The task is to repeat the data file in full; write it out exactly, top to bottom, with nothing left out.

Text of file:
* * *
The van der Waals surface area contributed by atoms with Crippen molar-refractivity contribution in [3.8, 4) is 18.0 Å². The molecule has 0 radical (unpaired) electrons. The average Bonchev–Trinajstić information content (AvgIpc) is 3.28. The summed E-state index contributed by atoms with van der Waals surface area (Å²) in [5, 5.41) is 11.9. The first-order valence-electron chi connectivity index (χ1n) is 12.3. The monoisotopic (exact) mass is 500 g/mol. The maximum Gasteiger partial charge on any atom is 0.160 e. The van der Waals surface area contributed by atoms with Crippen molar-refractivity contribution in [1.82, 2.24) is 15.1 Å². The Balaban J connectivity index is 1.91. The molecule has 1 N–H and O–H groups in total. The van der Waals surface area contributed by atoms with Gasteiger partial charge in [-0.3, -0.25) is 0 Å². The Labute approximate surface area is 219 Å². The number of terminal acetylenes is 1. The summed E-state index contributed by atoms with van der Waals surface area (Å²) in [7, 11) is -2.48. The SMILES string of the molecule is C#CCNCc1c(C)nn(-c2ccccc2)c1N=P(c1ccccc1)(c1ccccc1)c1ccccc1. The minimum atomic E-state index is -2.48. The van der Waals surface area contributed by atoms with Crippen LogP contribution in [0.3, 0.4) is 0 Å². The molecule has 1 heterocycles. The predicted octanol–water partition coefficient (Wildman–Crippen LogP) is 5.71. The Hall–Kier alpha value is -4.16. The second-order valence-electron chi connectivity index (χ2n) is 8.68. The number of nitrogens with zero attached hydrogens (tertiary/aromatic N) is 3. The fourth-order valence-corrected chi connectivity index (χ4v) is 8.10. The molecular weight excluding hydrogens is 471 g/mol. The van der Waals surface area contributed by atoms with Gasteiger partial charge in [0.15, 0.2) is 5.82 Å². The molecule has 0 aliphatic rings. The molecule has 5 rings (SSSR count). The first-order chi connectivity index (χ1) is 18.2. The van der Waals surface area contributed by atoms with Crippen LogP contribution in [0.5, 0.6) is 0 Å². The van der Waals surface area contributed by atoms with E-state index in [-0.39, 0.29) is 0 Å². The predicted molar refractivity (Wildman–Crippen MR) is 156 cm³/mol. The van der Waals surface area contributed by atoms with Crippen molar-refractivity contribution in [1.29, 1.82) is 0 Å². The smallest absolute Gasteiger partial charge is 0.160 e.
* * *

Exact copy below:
The van der Waals surface area contributed by atoms with Crippen molar-refractivity contribution in [3.8, 4) is 18.0 Å². The molecule has 0 radical (unpaired) electrons. The average Bonchev–Trinajstić information content (AvgIpc) is 3.28. The summed E-state index contributed by atoms with van der Waals surface area (Å²) in [5, 5.41) is 11.9. The first-order valence-electron chi connectivity index (χ1n) is 12.3. The monoisotopic (exact) mass is 500 g/mol. The maximum Gasteiger partial charge on any atom is 0.160 e. The van der Waals surface area contributed by atoms with Crippen molar-refractivity contribution in [1.82, 2.24) is 15.1 Å². The Balaban J connectivity index is 1.91. The molecule has 1 N–H and O–H groups in total. The van der Waals surface area contributed by atoms with Gasteiger partial charge in [-0.3, -0.25) is 0 Å². The Labute approximate surface area is 219 Å². The number of terminal acetylenes is 1. The summed E-state index contributed by atoms with van der Waals surface area (Å²) in [7, 11) is -2.48. The SMILES string of the molecule is C#CCNCc1c(C)nn(-c2ccccc2)c1N=P(c1ccccc1)(c1ccccc1)c1ccccc1. The minimum atomic E-state index is -2.48. The van der Waals surface area contributed by atoms with Crippen LogP contribution in [0.3, 0.4) is 0 Å². The molecule has 1 heterocycles. The predicted octanol–water partition coefficient (Wildman–Crippen LogP) is 5.71. The Hall–Kier alpha value is -4.16. The second-order valence-electron chi connectivity index (χ2n) is 8.68. The number of nitrogens with zero attached hydrogens (tertiary/aromatic N) is 3. The fourth-order valence-corrected chi connectivity index (χ4v) is 8.10. The molecular weight excluding hydrogens is 471 g/mol. The van der Waals surface area contributed by atoms with Gasteiger partial charge in [0.15, 0.2) is 5.82 Å². The molecule has 0 aliphatic rings. The molecule has 5 rings (SSSR count). The first-order chi connectivity index (χ1) is 18.2. The van der Waals surface area contributed by atoms with Crippen LogP contribution in [0.5, 0.6) is 0 Å². The van der Waals surface area contributed by atoms with E-state index in [-0.39, 0.29) is 0 Å². The predicted molar refractivity (Wildman–Crippen MR) is 156 cm³/mol. The van der Waals surface area contributed by atoms with Crippen molar-refractivity contribution in [1.29, 1.82) is 0 Å². The smallest absolute Gasteiger partial charge is 0.160 e.